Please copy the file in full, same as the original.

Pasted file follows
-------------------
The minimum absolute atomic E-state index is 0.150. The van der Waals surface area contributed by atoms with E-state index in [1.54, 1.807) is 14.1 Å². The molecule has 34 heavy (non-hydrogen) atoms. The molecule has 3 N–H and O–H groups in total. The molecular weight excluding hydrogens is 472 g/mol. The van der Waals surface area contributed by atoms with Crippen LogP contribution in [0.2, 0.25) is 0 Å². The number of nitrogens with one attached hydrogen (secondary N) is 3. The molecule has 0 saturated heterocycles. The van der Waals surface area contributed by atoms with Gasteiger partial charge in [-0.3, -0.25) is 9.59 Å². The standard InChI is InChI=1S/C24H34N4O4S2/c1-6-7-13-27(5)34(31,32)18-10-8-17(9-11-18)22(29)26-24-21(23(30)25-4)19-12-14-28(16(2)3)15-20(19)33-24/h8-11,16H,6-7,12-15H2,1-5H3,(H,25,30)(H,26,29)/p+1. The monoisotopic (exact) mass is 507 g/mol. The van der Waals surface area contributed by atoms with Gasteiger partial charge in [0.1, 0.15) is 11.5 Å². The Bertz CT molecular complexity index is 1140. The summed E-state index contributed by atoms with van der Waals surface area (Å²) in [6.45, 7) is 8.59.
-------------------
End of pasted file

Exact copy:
The minimum absolute atomic E-state index is 0.150. The van der Waals surface area contributed by atoms with E-state index in [1.54, 1.807) is 14.1 Å². The molecule has 34 heavy (non-hydrogen) atoms. The molecule has 3 N–H and O–H groups in total. The molecular weight excluding hydrogens is 472 g/mol. The van der Waals surface area contributed by atoms with Crippen LogP contribution in [0.2, 0.25) is 0 Å². The number of nitrogens with one attached hydrogen (secondary N) is 3. The molecule has 0 saturated heterocycles. The van der Waals surface area contributed by atoms with Gasteiger partial charge in [-0.3, -0.25) is 9.59 Å². The standard InChI is InChI=1S/C24H34N4O4S2/c1-6-7-13-27(5)34(31,32)18-10-8-17(9-11-18)22(29)26-24-21(23(30)25-4)19-12-14-28(16(2)3)15-20(19)33-24/h8-11,16H,6-7,12-15H2,1-5H3,(H,25,30)(H,26,29)/p+1. The monoisotopic (exact) mass is 507 g/mol. The van der Waals surface area contributed by atoms with Gasteiger partial charge in [0.1, 0.15) is 11.5 Å². The Bertz CT molecular complexity index is 1140. The summed E-state index contributed by atoms with van der Waals surface area (Å²) in [6.45, 7) is 8.59.